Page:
US-China tensions escalate over South China Sea

Tensions between the US and China are continuing to escalate after Beijing lodged a formal protest with Washington on Monday over a highly-publicised US military surveillance aircraft flight near Chinese-controlled territory in the South China Sea’s Spratly Islands.

An editorial in Wednesday's Washington Post continued the drumbeat of US denunciations of China’s land reclamation activities in the South China Sea and called for action by the Obama administration. “While it probably cannot be stopped, the project should be fully exposed—and China’s attempts to restrict air and sea traffic near its installations decisively rejected,” the newspaper declared.

The editorial’s language, condemning the "brazenness” of China’s territorial claims and its land reclamation as “a dangerous provocation,” has become standard fare for the US and its allies. In reality, the stepped-up actions of the US, thousands of kilometres from any American territory, have recklessly inflamed long-festering regional maritime disputes and are posing the danger of war.

Washington’s calls for “freedom of navigation” are nothing but a pretext for a military build-up in these strategically sensitive waters and for steadily escalating provocations, such as last week’s reconnaissance flight. Defence Secretary Ashton Carter has called for the Pentagon to prepare plans for American military aircraft and/or warships to directly challenge Chinese sovereignty by entering airspace and waters within the 12-mile territorial limit around its islets and reefs in the South China Sea.

The US is clearly aiming to provoke a Chinese response that can be exploited to dramatically escalate the diplomatic and military pressure on Beijing in order to extract major concessions, even if that precipitates an open clash and conflict between two nuclear-armed powers.

The Washington Post editorial encouraged the Obama administration to step up the war of words against China at the annual top-level Shangri-La Dialogue starting Friday in Singapore, where Defence Secretary Carter will undoubtedly use the opportunity to confront senior Chinese officials. The US and China’s neighbours, it declared, should “push back against the [Chinese] sandcastles in the Spratlys.”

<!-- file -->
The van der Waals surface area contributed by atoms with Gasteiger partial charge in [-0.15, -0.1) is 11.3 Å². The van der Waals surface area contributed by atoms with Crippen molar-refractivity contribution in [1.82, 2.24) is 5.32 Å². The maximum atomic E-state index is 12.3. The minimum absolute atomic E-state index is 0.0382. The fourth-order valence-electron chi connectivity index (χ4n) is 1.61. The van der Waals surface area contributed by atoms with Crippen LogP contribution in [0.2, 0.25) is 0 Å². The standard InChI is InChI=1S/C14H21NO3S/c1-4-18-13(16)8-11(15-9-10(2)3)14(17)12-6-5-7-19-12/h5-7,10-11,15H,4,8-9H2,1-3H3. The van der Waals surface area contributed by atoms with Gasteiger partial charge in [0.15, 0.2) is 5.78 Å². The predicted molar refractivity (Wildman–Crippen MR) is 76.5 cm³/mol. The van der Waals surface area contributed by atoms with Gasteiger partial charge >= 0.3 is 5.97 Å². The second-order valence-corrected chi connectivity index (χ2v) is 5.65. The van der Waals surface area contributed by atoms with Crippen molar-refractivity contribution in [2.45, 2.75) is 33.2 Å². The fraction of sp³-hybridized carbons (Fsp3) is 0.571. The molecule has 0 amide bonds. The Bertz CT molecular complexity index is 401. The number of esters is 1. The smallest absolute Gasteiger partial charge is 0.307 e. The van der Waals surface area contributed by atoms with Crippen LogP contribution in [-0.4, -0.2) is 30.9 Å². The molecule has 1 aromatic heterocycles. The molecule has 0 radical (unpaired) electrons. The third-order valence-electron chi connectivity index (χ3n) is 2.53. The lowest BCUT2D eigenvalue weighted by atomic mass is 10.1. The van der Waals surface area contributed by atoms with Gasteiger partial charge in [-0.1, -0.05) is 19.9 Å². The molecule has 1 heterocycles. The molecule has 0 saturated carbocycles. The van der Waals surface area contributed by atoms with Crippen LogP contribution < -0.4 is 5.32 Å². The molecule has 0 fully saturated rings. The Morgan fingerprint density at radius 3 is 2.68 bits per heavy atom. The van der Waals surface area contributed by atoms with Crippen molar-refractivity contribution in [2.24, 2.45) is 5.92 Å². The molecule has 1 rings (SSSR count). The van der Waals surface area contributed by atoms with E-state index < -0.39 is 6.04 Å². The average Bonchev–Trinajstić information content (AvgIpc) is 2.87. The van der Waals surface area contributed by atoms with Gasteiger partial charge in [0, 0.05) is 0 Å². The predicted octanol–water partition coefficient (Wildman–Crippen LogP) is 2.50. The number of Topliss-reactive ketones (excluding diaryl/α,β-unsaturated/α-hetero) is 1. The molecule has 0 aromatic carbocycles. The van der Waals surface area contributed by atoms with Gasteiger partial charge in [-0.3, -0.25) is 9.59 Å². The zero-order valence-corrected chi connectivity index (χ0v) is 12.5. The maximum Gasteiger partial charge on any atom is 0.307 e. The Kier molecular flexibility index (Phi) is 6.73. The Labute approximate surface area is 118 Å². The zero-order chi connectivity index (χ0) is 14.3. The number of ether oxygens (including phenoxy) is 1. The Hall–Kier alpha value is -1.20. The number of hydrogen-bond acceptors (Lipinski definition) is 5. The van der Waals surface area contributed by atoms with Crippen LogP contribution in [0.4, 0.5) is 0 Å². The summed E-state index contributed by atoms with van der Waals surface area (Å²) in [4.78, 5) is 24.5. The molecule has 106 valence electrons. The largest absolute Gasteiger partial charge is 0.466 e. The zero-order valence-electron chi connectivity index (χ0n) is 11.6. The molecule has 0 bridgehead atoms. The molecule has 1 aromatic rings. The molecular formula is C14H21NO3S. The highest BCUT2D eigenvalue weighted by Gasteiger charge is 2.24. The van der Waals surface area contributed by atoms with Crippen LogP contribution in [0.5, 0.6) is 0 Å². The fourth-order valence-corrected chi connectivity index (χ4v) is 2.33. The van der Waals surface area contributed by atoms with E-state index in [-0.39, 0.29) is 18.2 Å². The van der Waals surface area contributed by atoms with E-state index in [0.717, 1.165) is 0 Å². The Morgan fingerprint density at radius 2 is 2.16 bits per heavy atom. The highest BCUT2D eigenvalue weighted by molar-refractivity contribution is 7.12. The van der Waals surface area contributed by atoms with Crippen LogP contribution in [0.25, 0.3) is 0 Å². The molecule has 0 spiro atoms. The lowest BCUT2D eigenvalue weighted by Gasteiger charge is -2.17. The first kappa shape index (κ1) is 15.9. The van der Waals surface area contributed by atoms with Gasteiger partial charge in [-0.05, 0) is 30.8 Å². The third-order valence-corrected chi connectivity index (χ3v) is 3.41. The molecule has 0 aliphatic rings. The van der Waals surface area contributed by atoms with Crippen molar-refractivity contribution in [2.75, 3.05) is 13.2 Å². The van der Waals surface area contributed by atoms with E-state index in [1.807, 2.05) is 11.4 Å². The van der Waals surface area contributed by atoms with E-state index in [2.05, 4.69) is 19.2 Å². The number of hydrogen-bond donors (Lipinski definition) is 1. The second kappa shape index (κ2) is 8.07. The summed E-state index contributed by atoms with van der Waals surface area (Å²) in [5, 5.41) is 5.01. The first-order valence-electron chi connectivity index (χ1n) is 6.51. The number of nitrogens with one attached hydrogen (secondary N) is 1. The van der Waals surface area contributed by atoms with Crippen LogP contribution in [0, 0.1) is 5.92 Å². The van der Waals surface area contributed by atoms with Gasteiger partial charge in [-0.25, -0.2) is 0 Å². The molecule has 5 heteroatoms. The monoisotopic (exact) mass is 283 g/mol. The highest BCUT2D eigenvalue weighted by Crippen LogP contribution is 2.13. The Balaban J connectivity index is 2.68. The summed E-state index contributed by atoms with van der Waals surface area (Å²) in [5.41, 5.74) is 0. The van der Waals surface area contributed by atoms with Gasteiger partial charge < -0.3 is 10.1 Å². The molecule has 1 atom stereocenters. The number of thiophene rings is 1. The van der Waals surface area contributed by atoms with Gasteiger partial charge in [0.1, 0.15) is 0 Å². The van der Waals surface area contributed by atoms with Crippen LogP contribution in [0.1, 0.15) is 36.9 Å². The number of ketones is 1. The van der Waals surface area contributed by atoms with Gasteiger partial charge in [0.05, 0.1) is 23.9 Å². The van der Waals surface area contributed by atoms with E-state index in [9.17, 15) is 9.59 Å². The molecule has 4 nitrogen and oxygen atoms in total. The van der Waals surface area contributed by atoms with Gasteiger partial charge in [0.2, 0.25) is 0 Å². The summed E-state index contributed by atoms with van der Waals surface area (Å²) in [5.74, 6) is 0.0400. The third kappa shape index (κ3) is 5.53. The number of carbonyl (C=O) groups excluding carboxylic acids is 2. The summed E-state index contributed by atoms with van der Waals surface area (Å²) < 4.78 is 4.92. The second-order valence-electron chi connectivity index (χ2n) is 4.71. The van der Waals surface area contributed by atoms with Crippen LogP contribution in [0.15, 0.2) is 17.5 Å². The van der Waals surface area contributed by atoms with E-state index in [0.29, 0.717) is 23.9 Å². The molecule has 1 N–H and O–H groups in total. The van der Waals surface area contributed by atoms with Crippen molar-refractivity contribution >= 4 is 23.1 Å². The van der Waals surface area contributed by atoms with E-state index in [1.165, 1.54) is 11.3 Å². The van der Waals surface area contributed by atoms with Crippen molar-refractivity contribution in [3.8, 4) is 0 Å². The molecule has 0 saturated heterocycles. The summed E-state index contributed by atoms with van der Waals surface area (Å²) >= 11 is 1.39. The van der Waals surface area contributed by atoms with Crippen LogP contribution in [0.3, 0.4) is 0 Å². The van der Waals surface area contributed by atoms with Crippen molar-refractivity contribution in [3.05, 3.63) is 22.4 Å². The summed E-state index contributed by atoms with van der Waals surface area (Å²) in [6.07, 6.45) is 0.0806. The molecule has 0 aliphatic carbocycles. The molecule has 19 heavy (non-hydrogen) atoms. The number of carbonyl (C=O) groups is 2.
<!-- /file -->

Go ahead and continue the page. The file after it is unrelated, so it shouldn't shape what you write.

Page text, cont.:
In a similar vein, China’s announcement yesterday that it was constructing two lighthouses on reefs in the Spratlys was portrayed in the US and international media as part of China’s supposedly menacing build-up in the South China Sea.

Chinese People’s Liberation Army (PLA) spokesman Yang Yujun hit back yesterday against the US, declaring that “outside powers” were trying to “tarnish the Chinese military’s reputation and create an atmosphere of exaggerated tension.” Referring to China’s land reclamation, he said: “There has been a lot of hype surrounding this news. Is it because the South China Sea has shrunk and become more crowded?”

Alluding to the danger of further US military provocations, Yang declared: “We cannot eliminate the possibility that this is to create excuses for the actions that certain countries may be planning to take. This is not a new trick and has been used many times in the past.”

Yang was speaking at the launch of China’s new Defence White Paper, which lays out, in broad terms, the PLA’s strategy and objectives. After painting a fantastic picture of a world in which “peace, development, cooperation and mutual benefit have become an irresistible tide of the times,” it proceeds to warn of “new threats from hegemonism, power politics and neo-interventionism.” It continues: “International competition for the redistribution of power, rights and interests is tending to intensify.”